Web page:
Top 10 Country-Pop Duets
Country music has its arms wide open. Not only has the genre flourished with infusions of rock, pop and even rap in its own artists’ songs, but it has also catapulted rock, pop and rap singers to the top of the country charts themselves … with a little help from their country friends.
The Boot counts down our picks for the Top 10 duets by non-country stars and their country collaborators.
Pop icon Sting wrote and recorded this song in 1996, featuring it on his platinum-selling CD 'Mercury Falling.' A year later, he recorded it with Keith for the country star's album 'Dream Walkin',' with the two performing the tune together at the 1997 CMA Awards. The song marks the only time Sting has ever landed on the country charts.
Nelly included this song on his album 'Suit' and hand-picked McGraw as his duet partner for the tune. Enticing the Nashville resident with the promise that it was a country-sounding tune, the hip-hop craftsman says he thought "the song was gonna be one of the best songs that I've ever done, or one of the worst. I didn't think anything in between. It was truth or die." Since the song went to No. 1 on four different charts, we'll call it a success.
Aldean recorded this song as the follow-up to his chart-topping hit 'Don't You Wanna Stay' with pop star Kelly Clarkson. The song was released as a solo on his 'My Kinda Party' CD, but it was his CMT Music Awards performance of the tune with Ludacris, which included a new verse written by the rapper, that became a genre-bending hit. Of the duo's performance, Aldean told The Boot, "I thought it went off great, and I had a blast performing with him."
Bon Jovi recorded two versions of this song -- one with just the band and a country radio edition that includes the powerful pipes of Sugarland's Nettles. Originally intending to feature Keith Urban as their duet partner, when Jon Bon Jovi asked for a female singer instead, Nettles stepped up to the plate. The song soared to No. 1 on the country charts and the Top 10 on the pop charts.
The lead single from Reba's 2007 platinum-selling CD 'Duets' had already reached the top of the charts two years earlier, when Clarkson wrote and recorded it for her sophomore 'Breakaway' album. McEntire and Clarkson recorded another song to be included on the 'Duets' album, but when they performed 'Because of You' as part of a 'CMT Crossroads' episode, Reba's husband, Narvel Blackstock -- who happens to be Kelly's manager -- suggested they use it instead. The rest is music history.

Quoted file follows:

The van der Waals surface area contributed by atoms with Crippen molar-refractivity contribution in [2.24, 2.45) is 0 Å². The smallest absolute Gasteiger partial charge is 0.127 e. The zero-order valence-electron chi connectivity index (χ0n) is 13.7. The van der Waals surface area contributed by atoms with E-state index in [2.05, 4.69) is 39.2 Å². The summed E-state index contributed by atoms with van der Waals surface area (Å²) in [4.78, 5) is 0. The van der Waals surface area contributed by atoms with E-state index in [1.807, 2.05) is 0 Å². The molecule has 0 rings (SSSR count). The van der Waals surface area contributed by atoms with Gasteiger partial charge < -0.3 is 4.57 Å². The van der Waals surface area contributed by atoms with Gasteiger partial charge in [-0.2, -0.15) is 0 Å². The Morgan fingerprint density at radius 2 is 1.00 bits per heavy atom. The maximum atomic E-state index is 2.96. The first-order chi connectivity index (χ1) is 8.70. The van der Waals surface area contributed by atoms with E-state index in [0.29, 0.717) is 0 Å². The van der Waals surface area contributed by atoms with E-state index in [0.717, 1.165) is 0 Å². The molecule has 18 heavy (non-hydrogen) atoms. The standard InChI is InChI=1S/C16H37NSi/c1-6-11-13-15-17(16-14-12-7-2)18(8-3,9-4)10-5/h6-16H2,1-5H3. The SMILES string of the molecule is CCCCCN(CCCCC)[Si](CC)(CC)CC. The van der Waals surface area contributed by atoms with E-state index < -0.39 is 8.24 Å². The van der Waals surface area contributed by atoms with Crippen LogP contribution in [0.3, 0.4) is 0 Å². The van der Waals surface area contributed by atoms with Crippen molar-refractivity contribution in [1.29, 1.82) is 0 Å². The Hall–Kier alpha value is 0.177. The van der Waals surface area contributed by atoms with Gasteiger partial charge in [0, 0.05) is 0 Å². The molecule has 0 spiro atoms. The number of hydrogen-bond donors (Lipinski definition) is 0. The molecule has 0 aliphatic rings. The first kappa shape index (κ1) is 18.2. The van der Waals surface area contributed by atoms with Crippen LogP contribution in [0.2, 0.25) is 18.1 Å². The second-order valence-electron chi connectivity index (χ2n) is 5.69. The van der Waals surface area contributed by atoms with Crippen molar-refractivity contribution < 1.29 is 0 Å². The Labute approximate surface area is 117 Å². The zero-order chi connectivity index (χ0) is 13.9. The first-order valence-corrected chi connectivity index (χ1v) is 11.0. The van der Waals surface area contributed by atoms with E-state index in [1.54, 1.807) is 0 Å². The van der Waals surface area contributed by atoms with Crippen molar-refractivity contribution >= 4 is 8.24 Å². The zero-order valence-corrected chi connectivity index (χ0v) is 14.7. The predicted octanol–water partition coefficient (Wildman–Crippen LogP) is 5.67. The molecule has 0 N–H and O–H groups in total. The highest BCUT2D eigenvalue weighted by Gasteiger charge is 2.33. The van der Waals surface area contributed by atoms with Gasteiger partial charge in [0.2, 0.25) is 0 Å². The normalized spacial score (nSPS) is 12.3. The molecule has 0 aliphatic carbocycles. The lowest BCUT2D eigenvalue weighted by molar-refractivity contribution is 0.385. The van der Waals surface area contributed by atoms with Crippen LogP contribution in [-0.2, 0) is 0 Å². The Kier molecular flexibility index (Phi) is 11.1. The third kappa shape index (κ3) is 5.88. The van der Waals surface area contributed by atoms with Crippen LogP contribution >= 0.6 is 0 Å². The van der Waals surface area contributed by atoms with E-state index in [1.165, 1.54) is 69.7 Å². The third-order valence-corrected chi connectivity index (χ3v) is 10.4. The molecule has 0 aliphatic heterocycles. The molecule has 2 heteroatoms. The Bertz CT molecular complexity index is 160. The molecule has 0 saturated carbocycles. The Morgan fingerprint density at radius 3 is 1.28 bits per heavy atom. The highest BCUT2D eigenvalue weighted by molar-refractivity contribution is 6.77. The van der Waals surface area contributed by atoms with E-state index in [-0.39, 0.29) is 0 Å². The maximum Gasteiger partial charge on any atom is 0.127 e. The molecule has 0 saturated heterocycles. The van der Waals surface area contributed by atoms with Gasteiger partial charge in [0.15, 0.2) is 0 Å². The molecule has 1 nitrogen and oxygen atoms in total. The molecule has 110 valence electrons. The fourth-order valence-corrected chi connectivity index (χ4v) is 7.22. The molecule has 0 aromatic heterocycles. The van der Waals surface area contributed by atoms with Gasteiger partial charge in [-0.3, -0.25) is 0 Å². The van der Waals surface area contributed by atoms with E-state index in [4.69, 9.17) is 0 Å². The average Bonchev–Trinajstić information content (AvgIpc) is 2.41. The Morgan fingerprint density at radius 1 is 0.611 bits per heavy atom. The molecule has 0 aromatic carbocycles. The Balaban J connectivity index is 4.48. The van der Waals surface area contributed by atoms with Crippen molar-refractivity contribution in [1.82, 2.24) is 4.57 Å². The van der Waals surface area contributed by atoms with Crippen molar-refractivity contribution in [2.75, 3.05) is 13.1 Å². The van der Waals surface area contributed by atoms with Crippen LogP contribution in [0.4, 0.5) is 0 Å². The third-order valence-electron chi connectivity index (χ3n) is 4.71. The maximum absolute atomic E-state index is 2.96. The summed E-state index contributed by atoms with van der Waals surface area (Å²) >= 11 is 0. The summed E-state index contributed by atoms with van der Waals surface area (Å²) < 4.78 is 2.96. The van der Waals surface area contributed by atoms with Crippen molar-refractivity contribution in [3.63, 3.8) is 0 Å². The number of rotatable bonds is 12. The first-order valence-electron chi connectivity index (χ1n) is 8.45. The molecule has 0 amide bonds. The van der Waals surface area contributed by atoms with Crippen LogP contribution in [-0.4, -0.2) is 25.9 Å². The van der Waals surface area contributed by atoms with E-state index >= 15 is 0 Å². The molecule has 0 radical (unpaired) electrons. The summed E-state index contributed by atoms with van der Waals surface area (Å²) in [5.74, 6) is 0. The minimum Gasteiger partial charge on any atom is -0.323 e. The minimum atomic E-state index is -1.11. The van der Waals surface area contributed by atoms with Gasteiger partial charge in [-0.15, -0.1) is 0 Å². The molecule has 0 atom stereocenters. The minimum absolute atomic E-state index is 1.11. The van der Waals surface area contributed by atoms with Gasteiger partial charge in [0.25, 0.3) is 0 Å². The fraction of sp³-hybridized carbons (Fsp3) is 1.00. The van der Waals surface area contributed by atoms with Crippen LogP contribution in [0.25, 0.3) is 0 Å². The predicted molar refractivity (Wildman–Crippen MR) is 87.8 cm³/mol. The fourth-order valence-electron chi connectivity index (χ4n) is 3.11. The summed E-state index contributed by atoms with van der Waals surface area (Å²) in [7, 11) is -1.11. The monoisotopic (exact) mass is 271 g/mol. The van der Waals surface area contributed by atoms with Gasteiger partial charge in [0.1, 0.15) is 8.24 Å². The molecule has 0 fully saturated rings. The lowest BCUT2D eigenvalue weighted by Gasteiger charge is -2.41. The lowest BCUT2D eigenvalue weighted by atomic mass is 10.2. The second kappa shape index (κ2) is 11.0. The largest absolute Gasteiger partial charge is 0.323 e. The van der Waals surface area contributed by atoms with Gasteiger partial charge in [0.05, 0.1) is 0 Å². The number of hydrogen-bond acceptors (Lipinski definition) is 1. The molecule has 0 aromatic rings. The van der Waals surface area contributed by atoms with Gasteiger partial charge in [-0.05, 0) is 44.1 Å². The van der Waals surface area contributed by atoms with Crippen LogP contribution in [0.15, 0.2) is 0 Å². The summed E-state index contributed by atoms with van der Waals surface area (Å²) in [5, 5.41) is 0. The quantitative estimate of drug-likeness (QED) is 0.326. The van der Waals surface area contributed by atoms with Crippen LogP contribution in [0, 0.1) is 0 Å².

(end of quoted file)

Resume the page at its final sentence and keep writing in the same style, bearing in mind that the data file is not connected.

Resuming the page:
Legendary rocker Robert Plant recorded this tune in 1998 with Led Zeppelin guitarist Jimmy Page, but it was his version with Krauss on their collaborative 2009 Grammy-winning album 'Raising Sand' that made fans and critics alike take notice. With poetic lines like, "Please read my letter and promise that you'll keep / The secrets and the memories and cherish in the deep," the duo's long-standing friendship comes through loud and clear in their seamless delivery of this powerful tune.
For the debut single from her sophomore album, 'Hearts in Armor,' the Georgia native snagged Eagles lead singer Don Henley to perform with her after the two met at a taping of the 'Tonight Show.' The ballad, which chronicles the tragic story of a 17-year-old who falls in love with "a walkaway joe" who was "born to be a leaver," earned Yearwood a Grammy nomination and helped 'Hearts in Armor' hit platinum status.
It was one of the best-kept secrets in country music. The debut single from Jackson's 'Greatest Hits Volume II' album had been teased for weeks prior, with Jackson saying that he was doing a song with a surprise artist and keeping fans tuned to their radios for the new track's scheduled debut. With lines like, "It's only half past 12, but I don't care / It's five o'clock somewhere," the song is quite fitting for the 'Margaritaville' singer. It was a No. 1 hit for a whopping eight straight weeks and is now a country classic.
This beloved U2 song touched the hearts of country fans when lead singer Bono passed the microphone to Cash for lead vocals. Found on the band's multi-platinum-selling CD 'Zooropa,' the haunting lyrics describing a man who "went out searching / looking for one good man ... with a Bible and a gun" had Bono insisting the song was made for the Man in Black's voice.
It's been 27 years since the country icon and the Latin superstar hit the airwaves with this chart-topping hit, but it remains one of the most-beloved classics of all time. Paying homage to the women in their respective pasts, including the ones who "now are someone else's wives," the men say they are "glad they came along," and they "dedicate this song / to all the girls' I've loved before."